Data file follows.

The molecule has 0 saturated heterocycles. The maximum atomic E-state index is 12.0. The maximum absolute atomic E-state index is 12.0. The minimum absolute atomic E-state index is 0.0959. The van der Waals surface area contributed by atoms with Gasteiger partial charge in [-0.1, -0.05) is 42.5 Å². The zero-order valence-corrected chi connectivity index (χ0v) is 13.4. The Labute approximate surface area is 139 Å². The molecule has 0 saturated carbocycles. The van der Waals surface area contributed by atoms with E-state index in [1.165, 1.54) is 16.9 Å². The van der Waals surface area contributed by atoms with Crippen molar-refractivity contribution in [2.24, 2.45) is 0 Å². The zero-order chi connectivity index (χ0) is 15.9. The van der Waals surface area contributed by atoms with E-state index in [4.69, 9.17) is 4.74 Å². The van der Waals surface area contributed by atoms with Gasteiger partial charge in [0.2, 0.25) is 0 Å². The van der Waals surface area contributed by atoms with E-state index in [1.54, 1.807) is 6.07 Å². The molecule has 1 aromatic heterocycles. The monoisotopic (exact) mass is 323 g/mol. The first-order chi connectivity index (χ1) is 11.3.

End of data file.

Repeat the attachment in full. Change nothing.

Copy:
The molecule has 0 saturated heterocycles. The maximum atomic E-state index is 12.0. The maximum absolute atomic E-state index is 12.0. The minimum absolute atomic E-state index is 0.0959. The van der Waals surface area contributed by atoms with Gasteiger partial charge in [-0.1, -0.05) is 42.5 Å². The zero-order valence-corrected chi connectivity index (χ0v) is 13.4. The Labute approximate surface area is 139 Å². The molecule has 0 saturated carbocycles. The van der Waals surface area contributed by atoms with E-state index in [1.165, 1.54) is 16.9 Å². The van der Waals surface area contributed by atoms with Crippen molar-refractivity contribution in [2.24, 2.45) is 0 Å². The zero-order chi connectivity index (χ0) is 15.9. The van der Waals surface area contributed by atoms with E-state index in [4.69, 9.17) is 4.74 Å². The van der Waals surface area contributed by atoms with Gasteiger partial charge in [0.2, 0.25) is 0 Å². The van der Waals surface area contributed by atoms with E-state index in [1.54, 1.807) is 6.07 Å². The molecule has 1 aromatic heterocycles. The monoisotopic (exact) mass is 323 g/mol. The first-order chi connectivity index (χ1) is 11.3.